• 1 link raw pork bratwurst sausage (0.24 lb/110 g), cut into smaller 1/2″ or 1″ pieces, for lunch or 1 1/2 links sausage for dinner
  • 2 teaspoons (10 ml) and 2 tablespoons (30 ml) olive oil, divided
  • 1 lb (450 g) fingerling or mini potatoes, rinsed and cut into 3/4″ pieces
  • 2 medium shallots (100 g), peeled and cut into 6ths
  • 1/4 teaspoon (1 ml) red pepper flakes, or more to taste
  • freshly ground black pepper, to taste
  • 2.5 oz (70 g) baby arugula
  • 2 to 4 teaspoons (10 ml-20 ml) freshly squeezed lemon juice, to taste


  1. Preheat oven to 425°F.
  2. Combine the sausage pieces in a small bag with 2 teaspoons of the olive oil and some freshly ground pepper. Set aside in the fridge.
  3. Spread out the potato and shallot pieces onto a rimmed cookie sheet. Combine with the remaining 2 tablespoons of olive oil, red pepper flakes, and freshly ground pepper and stir until the potatoes are covered. Roast for 15 minutes, at which point the potatoes should be slightly browned.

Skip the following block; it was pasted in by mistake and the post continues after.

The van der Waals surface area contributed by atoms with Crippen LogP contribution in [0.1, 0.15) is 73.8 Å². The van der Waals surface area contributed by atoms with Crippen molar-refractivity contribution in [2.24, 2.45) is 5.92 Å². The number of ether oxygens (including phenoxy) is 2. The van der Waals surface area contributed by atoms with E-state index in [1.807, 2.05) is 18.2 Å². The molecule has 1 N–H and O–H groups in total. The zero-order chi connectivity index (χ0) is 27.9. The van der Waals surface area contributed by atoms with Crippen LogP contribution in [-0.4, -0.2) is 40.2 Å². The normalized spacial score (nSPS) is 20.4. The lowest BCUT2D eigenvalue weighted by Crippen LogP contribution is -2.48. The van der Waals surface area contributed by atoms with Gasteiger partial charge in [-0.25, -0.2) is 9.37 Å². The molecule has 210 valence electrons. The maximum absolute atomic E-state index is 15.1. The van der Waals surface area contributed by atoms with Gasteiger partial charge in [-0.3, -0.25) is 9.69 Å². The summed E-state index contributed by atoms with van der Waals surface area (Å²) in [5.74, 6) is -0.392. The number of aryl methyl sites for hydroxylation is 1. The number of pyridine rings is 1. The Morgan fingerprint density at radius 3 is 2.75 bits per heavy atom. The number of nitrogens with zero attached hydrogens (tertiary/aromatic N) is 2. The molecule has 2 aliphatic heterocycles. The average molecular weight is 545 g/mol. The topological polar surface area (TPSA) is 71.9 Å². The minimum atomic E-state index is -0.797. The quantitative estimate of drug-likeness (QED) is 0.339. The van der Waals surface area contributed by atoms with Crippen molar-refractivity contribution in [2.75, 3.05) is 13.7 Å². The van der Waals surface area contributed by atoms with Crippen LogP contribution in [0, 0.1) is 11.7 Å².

4. Stir the potatoes and shallots to ensure even cooking, and then stir in the sausage. Cook for 10 minutes. At this point, the shallots should be slightly caramelized and can be removed to prevent further crisping.
  5. Stir the potatoes (and shallots, if they haven’t been removed) and turn over the sausage pieces. Cook for another 7-12 minutes, until the potatoes are tender and the sausage is cooked through.
  6. Place the arugula in a large bowl. Empty the contents of the pan into the bowl, including any cooking oil that can be scraped from the pan. Combine, along with 1 teaspoon of the lemon juice. Taste, and then add more lemon juice in 1 teaspoon increments to adjust to your taste.
  7. Divide and plate the salad. Serve right away.


Sources of sodium

  • Sausage
  • Shallot

Approximate sodium intake per serving for lunch (1/2 sausage link): 346 mg

  • 340 mg from the sausage, which has 680 mg per 1 link (82 g)
  • 6 mg from the shallot, which has 12 mg per 3.5 oz (100 g)